Dabbling in the likes of Bitcoin is not for the faint-hearted, that's for sure. You may recall the Edinburgh financier in a New Town wine bar, a day or two before the first COVID-19 pandemic lockdown (seems such a long time ago).
Then, my single malt companion was bemoaning the 'get-rich-quick' cryptocurrency marketplace, exclaiming: 'Digital gold? More like, what was I thinking?' Fast forward and we caught up with each other, agreeing it shouldn't be a surprise to anyone that it turns out the crypto coin is a double-sided virtual phenomenon which has possibly reached something of an impasse. Yet it's not going away: just the reverse in this age of the internet.
Apologies for all the dollar signs here. Just as it hit a landmark $50,000 target (for a single coin), cryptocurrency's digital backbone, known as blockchain distributed ledger technology (DLT), a bit of a mouthful there, has been seriously breached. Hackers apparently attacked a gaming-focused blockchain platform, Ronin Network, a few days ago and extracted $600m. This is not supposed to happen but only goes to show that even the most supposedly secure cybersecurity systems can be got at. Hacked private keys were used to forge two fake withdrawals and it only became known when a user could not withdraw 5,000 crypto tokens, worth $17m, from the network.
Crypto was introduced to an unsuspecting marketplace as a reaction to the 2008 financial crash. It has forced countries, governments and regulatory bodies, in somewhat feverish catch-up measures, to control such an unfettered digital coinage. The cryptocurrency industry has been repeatedly criticised for failing to offer sufficient investor protection. One commentator remarked: 'Frankly... it's more like the Wild West'.
Outwith regulatory control, the cryptocurrency market has experienced a spike in double-dealing transactions, with rising numbers of investors losing everything. It represents a more insidious side to the likes of Bitcoin due to a profound lack of transparency and online security hitting digital money freewheelers.
Such is the extreme volatility of internet-based currencies, that fluctuations are monitored and viewed as easy meat by scammers ready to pounce and leave in their wake an untraceable digital trail, along with their victim. It can only get worse. Cryptocurrencies are a playground for online predators preying on unwitting speculators. This is especially so when they are based on the net's 'alter ego', the dark web, that is reputed to be at least three times the size of the official net, where drugs and firearms are traded with consummate ease.
As an aside, one uplifting feature of the dark web is that Russia's internet censorship, affecting literally hundreds of news outlets and social media platforms, has forced citizens to utilise it via virtual private networks (VPNs). This has enabled them to keep connected through what's known as a secondary remote server, bypassing online restrictions. In the case of Russia, read censorship.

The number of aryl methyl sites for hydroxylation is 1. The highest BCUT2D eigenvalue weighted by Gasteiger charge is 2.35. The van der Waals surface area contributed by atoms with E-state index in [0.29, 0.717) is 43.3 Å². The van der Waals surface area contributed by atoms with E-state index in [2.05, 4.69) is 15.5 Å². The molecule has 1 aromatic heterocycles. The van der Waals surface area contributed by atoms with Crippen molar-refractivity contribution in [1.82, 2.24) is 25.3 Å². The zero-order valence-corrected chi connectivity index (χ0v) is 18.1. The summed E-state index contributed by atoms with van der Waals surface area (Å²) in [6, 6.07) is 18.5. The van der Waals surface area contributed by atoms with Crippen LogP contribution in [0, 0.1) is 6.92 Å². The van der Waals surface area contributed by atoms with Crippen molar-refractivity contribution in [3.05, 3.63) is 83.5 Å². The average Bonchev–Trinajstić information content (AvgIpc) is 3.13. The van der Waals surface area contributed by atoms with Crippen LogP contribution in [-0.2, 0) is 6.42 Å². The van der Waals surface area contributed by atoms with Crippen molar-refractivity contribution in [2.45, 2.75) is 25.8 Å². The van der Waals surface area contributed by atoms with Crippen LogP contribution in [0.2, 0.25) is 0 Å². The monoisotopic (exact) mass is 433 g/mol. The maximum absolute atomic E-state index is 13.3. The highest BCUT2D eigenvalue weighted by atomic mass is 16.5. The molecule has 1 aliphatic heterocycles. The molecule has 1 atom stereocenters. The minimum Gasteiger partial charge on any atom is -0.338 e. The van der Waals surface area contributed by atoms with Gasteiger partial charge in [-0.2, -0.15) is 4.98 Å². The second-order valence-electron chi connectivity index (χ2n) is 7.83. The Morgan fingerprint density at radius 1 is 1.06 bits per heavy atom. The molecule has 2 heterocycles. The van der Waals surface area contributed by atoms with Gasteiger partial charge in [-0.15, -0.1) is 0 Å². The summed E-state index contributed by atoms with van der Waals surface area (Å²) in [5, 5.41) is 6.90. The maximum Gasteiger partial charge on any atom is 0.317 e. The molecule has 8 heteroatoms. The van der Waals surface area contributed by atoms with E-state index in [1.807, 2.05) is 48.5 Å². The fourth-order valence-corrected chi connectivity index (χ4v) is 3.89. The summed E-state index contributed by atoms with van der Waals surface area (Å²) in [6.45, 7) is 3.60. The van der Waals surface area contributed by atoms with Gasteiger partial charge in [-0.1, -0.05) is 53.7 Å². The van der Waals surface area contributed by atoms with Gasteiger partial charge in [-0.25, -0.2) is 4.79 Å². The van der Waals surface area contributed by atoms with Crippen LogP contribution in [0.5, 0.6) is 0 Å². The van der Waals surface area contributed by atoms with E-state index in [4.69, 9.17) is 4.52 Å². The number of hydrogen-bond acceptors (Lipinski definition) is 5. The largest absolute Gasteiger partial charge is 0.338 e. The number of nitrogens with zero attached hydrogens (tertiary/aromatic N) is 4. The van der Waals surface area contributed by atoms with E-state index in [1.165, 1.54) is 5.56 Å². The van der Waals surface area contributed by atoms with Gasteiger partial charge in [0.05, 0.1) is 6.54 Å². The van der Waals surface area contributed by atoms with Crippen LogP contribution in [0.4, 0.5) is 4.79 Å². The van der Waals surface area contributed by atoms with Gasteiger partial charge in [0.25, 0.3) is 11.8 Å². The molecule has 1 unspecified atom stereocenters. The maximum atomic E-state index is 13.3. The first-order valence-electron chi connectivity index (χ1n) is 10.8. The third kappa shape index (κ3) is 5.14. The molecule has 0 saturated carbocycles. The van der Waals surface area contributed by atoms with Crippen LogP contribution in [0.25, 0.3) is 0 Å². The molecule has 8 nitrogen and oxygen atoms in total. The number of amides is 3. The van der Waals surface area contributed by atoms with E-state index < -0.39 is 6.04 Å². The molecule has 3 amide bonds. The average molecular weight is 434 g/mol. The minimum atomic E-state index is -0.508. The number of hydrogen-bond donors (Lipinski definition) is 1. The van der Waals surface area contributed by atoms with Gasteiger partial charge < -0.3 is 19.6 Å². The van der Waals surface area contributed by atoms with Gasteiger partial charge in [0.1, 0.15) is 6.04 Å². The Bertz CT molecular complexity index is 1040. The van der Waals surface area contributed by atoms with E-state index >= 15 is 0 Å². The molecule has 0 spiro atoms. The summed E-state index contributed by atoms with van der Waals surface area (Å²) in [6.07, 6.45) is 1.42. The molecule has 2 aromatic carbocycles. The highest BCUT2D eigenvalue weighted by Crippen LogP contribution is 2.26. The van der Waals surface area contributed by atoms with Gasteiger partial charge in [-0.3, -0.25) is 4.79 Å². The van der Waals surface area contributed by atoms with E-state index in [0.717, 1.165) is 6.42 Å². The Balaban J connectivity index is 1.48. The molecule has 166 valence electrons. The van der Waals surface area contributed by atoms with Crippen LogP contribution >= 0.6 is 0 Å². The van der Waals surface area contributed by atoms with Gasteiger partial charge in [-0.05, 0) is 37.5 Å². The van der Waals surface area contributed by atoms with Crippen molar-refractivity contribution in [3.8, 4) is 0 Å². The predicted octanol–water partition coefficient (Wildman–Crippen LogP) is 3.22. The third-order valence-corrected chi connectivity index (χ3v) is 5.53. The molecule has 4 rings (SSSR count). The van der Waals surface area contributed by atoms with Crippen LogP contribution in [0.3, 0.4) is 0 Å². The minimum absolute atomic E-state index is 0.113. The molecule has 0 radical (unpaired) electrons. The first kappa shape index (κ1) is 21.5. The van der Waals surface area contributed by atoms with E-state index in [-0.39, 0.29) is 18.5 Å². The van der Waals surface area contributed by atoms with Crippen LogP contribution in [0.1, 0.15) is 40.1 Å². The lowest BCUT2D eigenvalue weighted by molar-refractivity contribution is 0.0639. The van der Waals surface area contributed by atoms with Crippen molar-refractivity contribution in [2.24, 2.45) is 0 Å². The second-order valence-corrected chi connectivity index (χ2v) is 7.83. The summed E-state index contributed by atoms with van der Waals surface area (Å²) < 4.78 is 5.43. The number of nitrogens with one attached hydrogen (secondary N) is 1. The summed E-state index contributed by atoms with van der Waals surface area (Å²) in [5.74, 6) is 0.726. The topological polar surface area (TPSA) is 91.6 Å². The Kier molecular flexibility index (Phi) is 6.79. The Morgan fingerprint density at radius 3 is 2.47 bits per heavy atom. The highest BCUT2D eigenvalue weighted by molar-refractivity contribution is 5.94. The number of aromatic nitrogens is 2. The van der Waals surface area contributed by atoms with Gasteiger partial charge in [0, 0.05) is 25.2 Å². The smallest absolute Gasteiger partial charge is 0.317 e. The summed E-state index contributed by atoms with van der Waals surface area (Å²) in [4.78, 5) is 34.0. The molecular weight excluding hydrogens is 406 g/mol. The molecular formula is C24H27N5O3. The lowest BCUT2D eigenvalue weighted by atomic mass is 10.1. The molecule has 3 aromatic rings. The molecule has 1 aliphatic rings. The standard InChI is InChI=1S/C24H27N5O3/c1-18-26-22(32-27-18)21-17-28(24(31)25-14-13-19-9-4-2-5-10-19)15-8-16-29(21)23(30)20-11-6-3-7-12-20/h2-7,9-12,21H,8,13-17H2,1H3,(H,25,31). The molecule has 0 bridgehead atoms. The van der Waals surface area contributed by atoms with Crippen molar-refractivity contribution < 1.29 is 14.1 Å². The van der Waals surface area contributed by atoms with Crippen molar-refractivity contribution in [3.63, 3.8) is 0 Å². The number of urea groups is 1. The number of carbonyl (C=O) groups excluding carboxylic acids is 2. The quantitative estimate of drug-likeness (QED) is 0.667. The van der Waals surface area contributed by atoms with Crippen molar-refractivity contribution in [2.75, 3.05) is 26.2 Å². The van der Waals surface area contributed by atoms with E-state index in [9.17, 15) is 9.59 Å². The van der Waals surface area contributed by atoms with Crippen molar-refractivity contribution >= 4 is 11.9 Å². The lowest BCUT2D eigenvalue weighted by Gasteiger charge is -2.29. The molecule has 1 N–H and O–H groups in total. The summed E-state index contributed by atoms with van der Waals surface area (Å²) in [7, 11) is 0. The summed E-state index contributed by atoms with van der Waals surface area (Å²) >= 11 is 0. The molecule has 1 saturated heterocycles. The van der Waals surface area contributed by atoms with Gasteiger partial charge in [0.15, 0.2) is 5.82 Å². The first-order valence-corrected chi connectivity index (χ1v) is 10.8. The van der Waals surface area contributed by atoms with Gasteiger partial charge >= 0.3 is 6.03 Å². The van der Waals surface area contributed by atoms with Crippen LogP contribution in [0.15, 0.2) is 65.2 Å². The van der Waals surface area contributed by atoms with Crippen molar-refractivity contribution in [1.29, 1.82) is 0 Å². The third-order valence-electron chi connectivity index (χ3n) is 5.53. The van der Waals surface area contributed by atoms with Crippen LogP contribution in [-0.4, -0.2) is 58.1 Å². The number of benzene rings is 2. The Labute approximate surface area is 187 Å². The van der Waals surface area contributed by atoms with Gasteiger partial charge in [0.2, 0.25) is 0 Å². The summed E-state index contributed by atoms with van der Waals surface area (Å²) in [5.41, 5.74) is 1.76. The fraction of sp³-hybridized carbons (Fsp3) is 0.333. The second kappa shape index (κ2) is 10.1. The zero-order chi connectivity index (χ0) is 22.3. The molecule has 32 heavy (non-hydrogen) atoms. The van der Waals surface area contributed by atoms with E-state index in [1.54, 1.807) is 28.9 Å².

Where there's a will, there's a cyberway, and this is also the case with cryptocurrencies. Some governments and financial institutions are taking this on board and regulatory control is thought to be round the corner. What is continuing is growth in a massive range of digital tokens out there. Such is the allure of a decentralised network, it continues to attract an ever-growing legion of followers, with cyberbrokers continuing to resist government and regulatory control. It's cold comfort to the unwitting individual or couple who have handed over their life savings to what turns out to be a non-existent cryptocurrency trading platform, discovering too late that it doesn't exist and they've been the subject of an elaborate fraud.
Finance apart, a profound downside remains, which has been described as a mental health crisis associated with cryptocurrency investors, subject to the levels of stress and anxiety that go with funnelling hard-earned cash into such a volatile market.
It's all very well that some 'experts' describe crypto as an exciting and democratised form of investing, with the prospect of untold wealth. More than one seasoned financier has spoken of 'sleepless nights' wondering what is happening to their money as they've become 'addicted to crypto', well and truly trapped in a cycle of attempting to recover losses but only losing more.
It's called gambling and is pretty well identical to the Vegas casino roulette online. Mind you, losing 7,000 bucks in four hours on a 20-dollar machine could be considered small-time compared with one poor individual who lost $127m worth of bitcoin in 2017. Five years on, that 'Wild West' claim appears still very much the default position for the crazy world of cryptocurrencies. My city financier buddy says he might check out the latest ISA savings account offers for a bit of personal financial security together with his sanity.
Cautious investors are increasingly questioning if it's right that they can freely buy something they cannot actually handle, as it's all done electronically. Crypto is a different world, especially when it comes to the frugal among us who still bemoan the banks removing the ability to draw a fiver out of an ATM on a rainy day. Remember when certain on-street machines would actually give you a pound note, enabling you to buy a lunchtime coffee and vanilla slice to go?
Former Reuters, Sunday Times, The Scotsman and Glasgow Herald business and finance correspondent, Bill Magee is a columnist writing tech-based articles for Daily Business, Institute of Directors, Edinburgh Chamber and occasionally The Times' 'Thunderer'